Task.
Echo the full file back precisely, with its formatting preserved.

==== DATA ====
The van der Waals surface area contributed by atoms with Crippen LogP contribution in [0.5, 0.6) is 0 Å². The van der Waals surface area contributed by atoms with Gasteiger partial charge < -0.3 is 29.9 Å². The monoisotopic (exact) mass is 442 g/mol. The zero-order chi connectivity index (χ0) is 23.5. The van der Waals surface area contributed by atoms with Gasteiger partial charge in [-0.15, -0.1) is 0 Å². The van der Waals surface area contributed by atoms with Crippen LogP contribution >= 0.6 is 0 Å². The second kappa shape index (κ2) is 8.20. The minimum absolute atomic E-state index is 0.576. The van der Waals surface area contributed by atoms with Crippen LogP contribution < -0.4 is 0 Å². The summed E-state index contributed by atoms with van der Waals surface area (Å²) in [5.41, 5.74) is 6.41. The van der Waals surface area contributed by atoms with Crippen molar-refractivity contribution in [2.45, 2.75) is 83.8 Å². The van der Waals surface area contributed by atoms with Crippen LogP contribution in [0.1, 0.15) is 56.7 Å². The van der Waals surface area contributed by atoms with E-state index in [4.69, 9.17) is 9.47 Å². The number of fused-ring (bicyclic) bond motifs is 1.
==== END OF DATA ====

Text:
The van der Waals surface area contributed by atoms with Crippen LogP contribution in [0.5, 0.6) is 0 Å². The van der Waals surface area contributed by atoms with Gasteiger partial charge < -0.3 is 29.9 Å². The monoisotopic (exact) mass is 442 g/mol. The zero-order chi connectivity index (χ0) is 23.5. The van der Waals surface area contributed by atoms with Gasteiger partial charge in [-0.15, -0.1) is 0 Å². The van der Waals surface area contributed by atoms with Crippen LogP contribution >= 0.6 is 0 Å². The second kappa shape index (κ2) is 8.20. The minimum absolute atomic E-state index is 0.576. The van der Waals surface area contributed by atoms with Crippen LogP contribution < -0.4 is 0 Å². The summed E-state index contributed by atoms with van der Waals surface area (Å²) in [5.41, 5.74) is 6.41. The van der Waals surface area contributed by atoms with Crippen molar-refractivity contribution in [2.45, 2.75) is 83.8 Å². The van der Waals surface area contributed by atoms with Crippen LogP contribution in [0.1, 0.15) is 56.7 Å². The van der Waals surface area contributed by atoms with E-state index in [4.69, 9.17) is 9.47 Å². The number of fused-ring (bicyclic) bond motifs is 1.